The ecclesiastical jurisdiction of this parish extends likewise over the adjoining parish of Stansted, which is accounted as a chapel to the church of Wrotham. It was made a distinct church of itself, by the ordinance of parliament before-mentioned, in 1647, in which state it remained till the restoration, when it became again united to the church of Wrotham, and continues so at this time.
The church, which is dedicated to St. George, is situated on the north side of the town, adjoining to the London road at the foot of the hill. It is a very handsome large building, consisting of three isles, a cross isle, and a large chancel, which last was new-paved and otherwise much beautified some years ago, by the late rector, Dr. John Potter.
There seems to have been a rectory and vicarage belonging to this church very antiently, for in the 15th year of king Edward I. the former was valued at eighty marcs, and the latter at twenty marcs. However, the vicarage was not endowed till the middle of the reign of king Edward III. when Simon Islip, archbishop of Canterbury, at the request, and with the consent of William de Isleppe, then rector of this church, with the chapel of Stansted annexed, decreed, that there should be from that time in future one vicar, the collation of whom should belong to the archbishop and his successors, and he separated the portion, which the vicar should take in future from that of the rector, and he decreed, that the vicar's part so divided, with the permission of the rector, should be as follows: Imprimis, that he should have for the habitation of himself and his successors, a certain house lately assigned to the vicar, with the garden adjoining, as wholly and as freely as the vicar formerly held the same, and all manner of oblations in whatsoever things they should in any manner arise, in this church and chapel and elsewhere within the parish; and also the tithes of lambs, wool, chickens, pigs, geese, ducks, eggs, bees, honey, wax, cheese, milk, the produce of the dairy, flax, hemp, apples, pears, swans, and also of pidgeons, merchandisings, fisheries, pasture without the parks of the archbishop, onions, garlic, and other small tithes and obventions whatsoever, in any shape arising within the bounds and limits of the parish of this church; and also of the silva cedua of faggots and fardels. And that the vicar should have the tithes of the four water mills situated within the parish of Wrotham, and also the tithe of hay growing at Hale, Roghey, and Wynfield, within this parish, and the small tithes of a place called Pellesholte, titheable to the church of Wrotham from antient time, and all trentals left within the parish of this church and chapel; and he taxed and estimated the above portion at the sum of twenty marcs, and decreed it should pay accordingly to the tenth, whenever the same should be levied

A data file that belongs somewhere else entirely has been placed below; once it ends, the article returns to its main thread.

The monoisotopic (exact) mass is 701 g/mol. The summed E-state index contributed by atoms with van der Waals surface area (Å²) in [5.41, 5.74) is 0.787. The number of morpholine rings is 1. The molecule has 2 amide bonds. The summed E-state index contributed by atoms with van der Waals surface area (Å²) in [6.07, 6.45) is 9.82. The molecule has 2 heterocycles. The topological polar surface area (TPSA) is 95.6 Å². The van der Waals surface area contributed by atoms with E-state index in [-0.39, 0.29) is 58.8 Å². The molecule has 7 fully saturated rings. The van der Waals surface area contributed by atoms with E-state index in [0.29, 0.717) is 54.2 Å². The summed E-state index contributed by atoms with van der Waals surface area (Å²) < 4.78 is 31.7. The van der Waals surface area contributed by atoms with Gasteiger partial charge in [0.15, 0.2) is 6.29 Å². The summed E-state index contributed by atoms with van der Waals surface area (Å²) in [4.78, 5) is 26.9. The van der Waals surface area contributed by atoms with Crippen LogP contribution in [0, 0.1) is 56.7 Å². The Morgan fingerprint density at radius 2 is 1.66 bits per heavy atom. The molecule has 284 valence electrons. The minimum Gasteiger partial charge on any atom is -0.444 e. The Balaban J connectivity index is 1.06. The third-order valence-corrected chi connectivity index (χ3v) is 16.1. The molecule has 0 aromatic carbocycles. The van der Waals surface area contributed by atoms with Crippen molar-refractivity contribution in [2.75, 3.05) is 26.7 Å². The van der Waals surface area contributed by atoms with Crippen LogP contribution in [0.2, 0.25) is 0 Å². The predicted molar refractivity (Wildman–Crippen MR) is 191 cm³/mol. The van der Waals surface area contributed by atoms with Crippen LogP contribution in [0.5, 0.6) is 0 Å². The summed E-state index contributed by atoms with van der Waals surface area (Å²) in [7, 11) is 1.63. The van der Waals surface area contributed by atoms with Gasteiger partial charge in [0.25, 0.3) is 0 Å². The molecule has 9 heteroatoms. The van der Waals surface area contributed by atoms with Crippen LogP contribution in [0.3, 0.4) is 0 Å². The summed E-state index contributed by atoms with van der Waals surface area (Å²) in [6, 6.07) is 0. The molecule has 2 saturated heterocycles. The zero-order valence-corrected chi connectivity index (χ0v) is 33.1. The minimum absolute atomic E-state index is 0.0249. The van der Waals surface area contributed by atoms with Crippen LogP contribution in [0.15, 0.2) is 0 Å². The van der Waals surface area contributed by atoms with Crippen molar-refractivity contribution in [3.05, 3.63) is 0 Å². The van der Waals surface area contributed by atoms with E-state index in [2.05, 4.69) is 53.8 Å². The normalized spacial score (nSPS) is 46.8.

And he decreed that the vicar should undergo the following burthens, viz. that he should find one fit chaplain to celebrate in the chapel of Stansted, and to administer to the parishioners there all sacraments, and sacramentals whatsoever, and to exercise all cure of souls, and when he had leisure, and the other part of the parish of Wrotham should be in want of his ministry, beyond the usual service, that he should give his assistance, as the same should be enjoined to him and the vicar. Moreover, that the vicar should provide for his chaplain's celebrating at both places, bread and wine and lights, and should pay the procurations due to the dean of Shoreham at his visitations, and should bind and repair the books, and cause the vestments to be washed as often as need should require. But that the sacrist assigned by the parishioners, according to antient custom, should carefully keep them, as he should answer it at his peril. And he decreed, that the vicar of this church for the time being, should not take any thing whatsoever beyond the above portion, or undergo any other burthens than those before expressed.